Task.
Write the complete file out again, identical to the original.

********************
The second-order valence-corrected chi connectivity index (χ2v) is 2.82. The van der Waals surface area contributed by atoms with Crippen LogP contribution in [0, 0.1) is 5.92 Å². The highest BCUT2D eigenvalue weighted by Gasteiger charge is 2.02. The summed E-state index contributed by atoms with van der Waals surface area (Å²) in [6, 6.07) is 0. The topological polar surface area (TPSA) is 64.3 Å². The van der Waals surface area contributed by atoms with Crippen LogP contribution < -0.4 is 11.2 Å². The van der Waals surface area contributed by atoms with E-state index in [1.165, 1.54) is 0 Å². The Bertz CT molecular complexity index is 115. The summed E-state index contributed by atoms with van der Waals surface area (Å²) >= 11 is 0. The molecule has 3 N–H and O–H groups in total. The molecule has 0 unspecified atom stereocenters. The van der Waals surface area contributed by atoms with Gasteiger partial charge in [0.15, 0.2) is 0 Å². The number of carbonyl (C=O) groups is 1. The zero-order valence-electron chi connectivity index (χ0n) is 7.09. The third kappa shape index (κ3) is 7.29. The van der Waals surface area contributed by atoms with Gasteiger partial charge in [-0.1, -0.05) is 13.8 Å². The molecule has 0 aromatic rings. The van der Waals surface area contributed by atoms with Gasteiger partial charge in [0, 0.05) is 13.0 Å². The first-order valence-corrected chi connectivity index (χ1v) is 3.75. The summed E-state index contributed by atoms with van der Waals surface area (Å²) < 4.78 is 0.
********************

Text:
The second-order valence-corrected chi connectivity index (χ2v) is 2.82. The van der Waals surface area contributed by atoms with Crippen LogP contribution in [0, 0.1) is 5.92 Å². The highest BCUT2D eigenvalue weighted by Gasteiger charge is 2.02. The summed E-state index contributed by atoms with van der Waals surface area (Å²) in [6, 6.07) is 0. The topological polar surface area (TPSA) is 64.3 Å². The van der Waals surface area contributed by atoms with Crippen LogP contribution < -0.4 is 11.2 Å². The van der Waals surface area contributed by atoms with E-state index in [1.165, 1.54) is 0 Å². The Bertz CT molecular complexity index is 115. The summed E-state index contributed by atoms with van der Waals surface area (Å²) >= 11 is 0. The molecule has 3 N–H and O–H groups in total. The molecule has 0 unspecified atom stereocenters. The van der Waals surface area contributed by atoms with Gasteiger partial charge in [0.15, 0.2) is 0 Å². The number of carbonyl (C=O) groups is 1. The zero-order valence-electron chi connectivity index (χ0n) is 7.09. The third kappa shape index (κ3) is 7.29. The van der Waals surface area contributed by atoms with Gasteiger partial charge in [-0.1, -0.05) is 13.8 Å². The molecule has 0 aromatic rings. The van der Waals surface area contributed by atoms with Gasteiger partial charge in [0, 0.05) is 13.0 Å². The first-order valence-corrected chi connectivity index (χ1v) is 3.75. The summed E-state index contributed by atoms with van der Waals surface area (Å²) < 4.78 is 0.